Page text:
Tag Archives: Air Combat Command

The U.S. Air Force F-35A is ready for war. More or less.

On Aug. 2, 2016, the F-35A was declared “combat ready” by Gen. Hawk Carlisle, the commander of Air Combat Command. “A historic and monumental day for the program” according to Lockheed Martin; just an “Initial” capability, according to many others.

About 15 years after Lockheed Martin was awarded with a contract to develop the Joint Strike Fighter, currently known as the F-35 Lightning II, the fifth generation stealth plane, has eventually achieved the IOC (Initial Operational Capability) with the U.S. Air Force.

The first squadron declared to be operational is the 34th Fighter Squadron based at Hill AFB in Utah that was required to have at least 12 airframes ready for deployment operating as a basic close air support and air interdiction and limited SEAD (Suppression of Enemy Air Defenses) platform.

Along with other personnel, maintenance and support requirements the Air Force squadron was also expected to ensure that enough pilots are combat ready, and pass proper examination: as of Jul. 27, 21 pilots and 12 F-35A airframes could be deployed in theater.

Which one?

Well, for the moment, one of those featuring low-lethality threats or where the limited, initial capabilities of the F-35 are considered enough to counter the enemy air defenses: although the JSF has improved a lot through the years, slowly solving the long series of issues the program has experienced since the beginning (some of those still being solved), it is still far from being the aircraft advertised in the beginning.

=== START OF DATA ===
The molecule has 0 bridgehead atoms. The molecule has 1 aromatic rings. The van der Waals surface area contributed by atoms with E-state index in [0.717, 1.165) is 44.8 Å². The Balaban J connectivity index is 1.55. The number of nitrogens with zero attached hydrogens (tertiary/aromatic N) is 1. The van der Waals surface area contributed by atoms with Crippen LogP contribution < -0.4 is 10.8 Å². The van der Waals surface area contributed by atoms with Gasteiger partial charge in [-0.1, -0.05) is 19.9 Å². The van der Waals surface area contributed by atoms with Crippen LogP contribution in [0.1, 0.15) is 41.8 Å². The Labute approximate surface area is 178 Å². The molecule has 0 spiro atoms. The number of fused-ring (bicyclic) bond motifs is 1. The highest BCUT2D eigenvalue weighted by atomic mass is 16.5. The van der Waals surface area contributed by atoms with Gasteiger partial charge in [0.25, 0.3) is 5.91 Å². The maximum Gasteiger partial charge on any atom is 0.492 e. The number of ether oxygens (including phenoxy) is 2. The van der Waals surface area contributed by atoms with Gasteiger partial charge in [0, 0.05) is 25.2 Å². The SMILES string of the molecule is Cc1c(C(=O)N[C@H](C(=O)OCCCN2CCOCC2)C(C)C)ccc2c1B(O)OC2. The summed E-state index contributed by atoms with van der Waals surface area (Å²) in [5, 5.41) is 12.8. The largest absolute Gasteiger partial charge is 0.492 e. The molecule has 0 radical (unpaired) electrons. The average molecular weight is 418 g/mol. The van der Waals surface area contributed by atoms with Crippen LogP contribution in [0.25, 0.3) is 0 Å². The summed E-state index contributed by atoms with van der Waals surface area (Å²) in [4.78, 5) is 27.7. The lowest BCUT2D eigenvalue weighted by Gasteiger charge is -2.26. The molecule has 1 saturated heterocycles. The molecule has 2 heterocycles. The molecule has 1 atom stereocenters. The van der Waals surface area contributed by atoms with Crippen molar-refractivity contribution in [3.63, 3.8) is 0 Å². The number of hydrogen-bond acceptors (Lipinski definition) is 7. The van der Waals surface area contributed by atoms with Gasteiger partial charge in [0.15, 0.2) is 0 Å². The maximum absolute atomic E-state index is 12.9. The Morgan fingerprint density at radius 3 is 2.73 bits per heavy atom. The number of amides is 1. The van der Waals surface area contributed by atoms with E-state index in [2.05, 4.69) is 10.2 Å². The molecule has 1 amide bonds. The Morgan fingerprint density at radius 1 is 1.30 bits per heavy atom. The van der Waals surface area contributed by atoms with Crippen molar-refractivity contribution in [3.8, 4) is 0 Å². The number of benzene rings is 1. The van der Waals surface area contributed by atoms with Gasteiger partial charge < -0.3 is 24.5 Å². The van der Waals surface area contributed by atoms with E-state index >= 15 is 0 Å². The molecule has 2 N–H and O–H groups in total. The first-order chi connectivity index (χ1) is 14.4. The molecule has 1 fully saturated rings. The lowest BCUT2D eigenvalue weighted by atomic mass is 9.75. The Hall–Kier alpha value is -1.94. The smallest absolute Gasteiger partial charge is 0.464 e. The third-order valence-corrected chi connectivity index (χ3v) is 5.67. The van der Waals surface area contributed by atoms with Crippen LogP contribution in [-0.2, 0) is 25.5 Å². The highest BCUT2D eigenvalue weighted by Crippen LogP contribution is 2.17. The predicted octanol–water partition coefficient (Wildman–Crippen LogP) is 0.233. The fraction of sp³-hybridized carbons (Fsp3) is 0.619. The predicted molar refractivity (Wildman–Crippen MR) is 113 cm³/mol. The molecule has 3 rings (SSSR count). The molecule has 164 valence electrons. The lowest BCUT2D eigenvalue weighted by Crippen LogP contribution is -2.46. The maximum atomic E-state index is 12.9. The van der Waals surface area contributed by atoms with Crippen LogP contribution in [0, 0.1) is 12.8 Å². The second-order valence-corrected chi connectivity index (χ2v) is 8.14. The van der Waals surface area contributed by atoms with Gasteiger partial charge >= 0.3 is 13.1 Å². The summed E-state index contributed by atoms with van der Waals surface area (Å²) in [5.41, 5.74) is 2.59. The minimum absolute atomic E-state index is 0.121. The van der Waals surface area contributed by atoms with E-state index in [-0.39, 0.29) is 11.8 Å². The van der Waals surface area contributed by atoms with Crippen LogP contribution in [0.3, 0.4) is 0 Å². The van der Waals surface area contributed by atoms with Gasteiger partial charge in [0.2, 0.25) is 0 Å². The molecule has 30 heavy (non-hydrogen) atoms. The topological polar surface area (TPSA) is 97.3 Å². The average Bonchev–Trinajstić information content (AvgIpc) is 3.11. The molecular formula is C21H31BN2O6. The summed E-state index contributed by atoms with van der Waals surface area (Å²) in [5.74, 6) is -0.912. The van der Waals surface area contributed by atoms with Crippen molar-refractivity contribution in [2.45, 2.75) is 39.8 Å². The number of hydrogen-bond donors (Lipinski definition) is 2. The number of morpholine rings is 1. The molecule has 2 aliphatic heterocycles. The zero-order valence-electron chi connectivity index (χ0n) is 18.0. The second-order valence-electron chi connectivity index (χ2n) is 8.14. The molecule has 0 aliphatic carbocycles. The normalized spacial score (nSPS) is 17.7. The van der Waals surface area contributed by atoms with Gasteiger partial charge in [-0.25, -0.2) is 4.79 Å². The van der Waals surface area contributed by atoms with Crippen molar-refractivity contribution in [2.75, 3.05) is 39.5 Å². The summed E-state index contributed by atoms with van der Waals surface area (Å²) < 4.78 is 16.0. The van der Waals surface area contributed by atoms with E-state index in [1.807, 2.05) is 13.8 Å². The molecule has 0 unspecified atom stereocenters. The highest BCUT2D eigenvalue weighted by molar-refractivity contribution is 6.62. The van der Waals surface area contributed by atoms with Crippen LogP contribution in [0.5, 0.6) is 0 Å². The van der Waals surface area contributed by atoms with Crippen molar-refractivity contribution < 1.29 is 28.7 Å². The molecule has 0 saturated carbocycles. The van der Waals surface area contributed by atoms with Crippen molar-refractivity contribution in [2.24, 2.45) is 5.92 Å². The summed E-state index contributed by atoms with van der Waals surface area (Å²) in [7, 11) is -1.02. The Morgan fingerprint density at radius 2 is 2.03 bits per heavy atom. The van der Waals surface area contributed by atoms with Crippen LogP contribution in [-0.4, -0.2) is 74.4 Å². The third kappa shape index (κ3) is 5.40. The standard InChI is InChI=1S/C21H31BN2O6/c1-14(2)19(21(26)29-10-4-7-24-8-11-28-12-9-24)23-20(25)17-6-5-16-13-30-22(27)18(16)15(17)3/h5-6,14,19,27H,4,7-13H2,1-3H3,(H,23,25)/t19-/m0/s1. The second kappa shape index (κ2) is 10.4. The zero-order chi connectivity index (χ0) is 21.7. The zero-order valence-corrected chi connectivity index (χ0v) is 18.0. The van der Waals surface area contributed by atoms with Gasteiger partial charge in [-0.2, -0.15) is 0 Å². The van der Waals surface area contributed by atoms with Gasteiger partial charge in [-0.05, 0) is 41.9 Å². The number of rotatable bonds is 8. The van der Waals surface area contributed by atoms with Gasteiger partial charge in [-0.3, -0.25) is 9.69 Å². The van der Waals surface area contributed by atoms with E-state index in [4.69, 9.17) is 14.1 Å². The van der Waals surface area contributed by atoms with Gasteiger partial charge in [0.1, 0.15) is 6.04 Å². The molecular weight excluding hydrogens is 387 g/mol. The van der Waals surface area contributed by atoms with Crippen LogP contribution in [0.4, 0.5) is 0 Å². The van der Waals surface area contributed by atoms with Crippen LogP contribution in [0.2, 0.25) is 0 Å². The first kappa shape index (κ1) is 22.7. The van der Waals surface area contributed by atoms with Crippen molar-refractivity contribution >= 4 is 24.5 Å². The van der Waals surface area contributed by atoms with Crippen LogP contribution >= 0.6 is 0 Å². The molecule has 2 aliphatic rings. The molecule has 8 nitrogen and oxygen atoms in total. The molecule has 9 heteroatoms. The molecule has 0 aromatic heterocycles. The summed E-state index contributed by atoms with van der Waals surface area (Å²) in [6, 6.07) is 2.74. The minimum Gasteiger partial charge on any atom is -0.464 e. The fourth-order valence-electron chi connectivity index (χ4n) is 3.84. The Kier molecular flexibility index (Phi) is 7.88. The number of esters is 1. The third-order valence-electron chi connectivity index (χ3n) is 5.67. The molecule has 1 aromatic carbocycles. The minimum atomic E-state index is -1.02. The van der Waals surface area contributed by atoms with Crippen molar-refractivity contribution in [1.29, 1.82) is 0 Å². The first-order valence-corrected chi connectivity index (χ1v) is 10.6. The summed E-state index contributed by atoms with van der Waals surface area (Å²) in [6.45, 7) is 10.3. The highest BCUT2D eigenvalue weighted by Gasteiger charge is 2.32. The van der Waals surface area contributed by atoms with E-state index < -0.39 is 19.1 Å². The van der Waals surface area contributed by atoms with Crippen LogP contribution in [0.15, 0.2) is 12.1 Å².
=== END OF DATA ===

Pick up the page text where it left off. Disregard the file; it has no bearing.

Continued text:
For sure, as claimed by the head of the Air Combat Command, General Herbert “Hawk” Calisle, its stealth properties, along with the net-centric battlefield capabilities and electronic countermeasures, are the elements which are required in order to face the challenges of the dynamically changing environment of the contemporary battlefield, especially when one considers the enemy weapons systems the F-35 would be required to face.

For the type of threat faced by the U.S. combat planes in the current theaters an IOC F-35 could be more than enough to well perform in Afghanistan, Iraq or Syria, but a “real” air war against an enemy who shoots back would require an aircraft with the ability to conduct Anti-Access Offensive Counter Air,  full SEAD/DEAD (Destruction of Enemy Air Defenses) missions and something more that the U.S. Air Force Lightning II is simply not ready to perform.